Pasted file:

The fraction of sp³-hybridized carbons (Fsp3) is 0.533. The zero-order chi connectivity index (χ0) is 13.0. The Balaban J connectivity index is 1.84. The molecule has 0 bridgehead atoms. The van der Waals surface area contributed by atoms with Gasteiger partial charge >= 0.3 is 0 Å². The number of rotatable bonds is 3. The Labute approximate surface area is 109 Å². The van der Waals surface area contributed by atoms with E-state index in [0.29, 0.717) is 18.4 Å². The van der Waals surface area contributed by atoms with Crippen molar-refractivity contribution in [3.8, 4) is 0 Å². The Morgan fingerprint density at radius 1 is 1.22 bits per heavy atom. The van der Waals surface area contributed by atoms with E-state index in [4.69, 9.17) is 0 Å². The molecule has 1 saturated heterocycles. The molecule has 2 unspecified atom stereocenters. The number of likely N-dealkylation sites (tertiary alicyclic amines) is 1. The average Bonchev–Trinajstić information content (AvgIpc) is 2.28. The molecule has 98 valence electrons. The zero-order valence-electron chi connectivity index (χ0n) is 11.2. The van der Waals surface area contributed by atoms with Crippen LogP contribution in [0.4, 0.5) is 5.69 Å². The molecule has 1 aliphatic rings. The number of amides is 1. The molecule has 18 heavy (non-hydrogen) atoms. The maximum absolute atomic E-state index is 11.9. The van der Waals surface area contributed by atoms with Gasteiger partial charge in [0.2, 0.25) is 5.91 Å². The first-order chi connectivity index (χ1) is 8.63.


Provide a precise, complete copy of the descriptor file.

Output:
The fraction of sp³-hybridized carbons (Fsp3) is 0.533. The zero-order chi connectivity index (χ0) is 13.0. The Balaban J connectivity index is 1.84. The molecule has 0 bridgehead atoms. The van der Waals surface area contributed by atoms with Gasteiger partial charge >= 0.3 is 0 Å². The number of rotatable bonds is 3. The Labute approximate surface area is 109 Å². The van der Waals surface area contributed by atoms with E-state index in [0.29, 0.717) is 18.4 Å². The van der Waals surface area contributed by atoms with Crippen molar-refractivity contribution in [3.8, 4) is 0 Å². The Morgan fingerprint density at radius 1 is 1.22 bits per heavy atom. The van der Waals surface area contributed by atoms with E-state index in [4.69, 9.17) is 0 Å². The molecule has 1 saturated heterocycles. The molecule has 2 unspecified atom stereocenters. The number of likely N-dealkylation sites (tertiary alicyclic amines) is 1. The average Bonchev–Trinajstić information content (AvgIpc) is 2.28. The molecule has 98 valence electrons. The zero-order valence-electron chi connectivity index (χ0n) is 11.2. The van der Waals surface area contributed by atoms with Crippen LogP contribution in [0.4, 0.5) is 5.69 Å². The molecule has 1 aliphatic rings. The number of amides is 1. The molecule has 18 heavy (non-hydrogen) atoms. The maximum absolute atomic E-state index is 11.9. The van der Waals surface area contributed by atoms with Gasteiger partial charge in [0.2, 0.25) is 5.91 Å². The first-order chi connectivity index (χ1) is 8.63.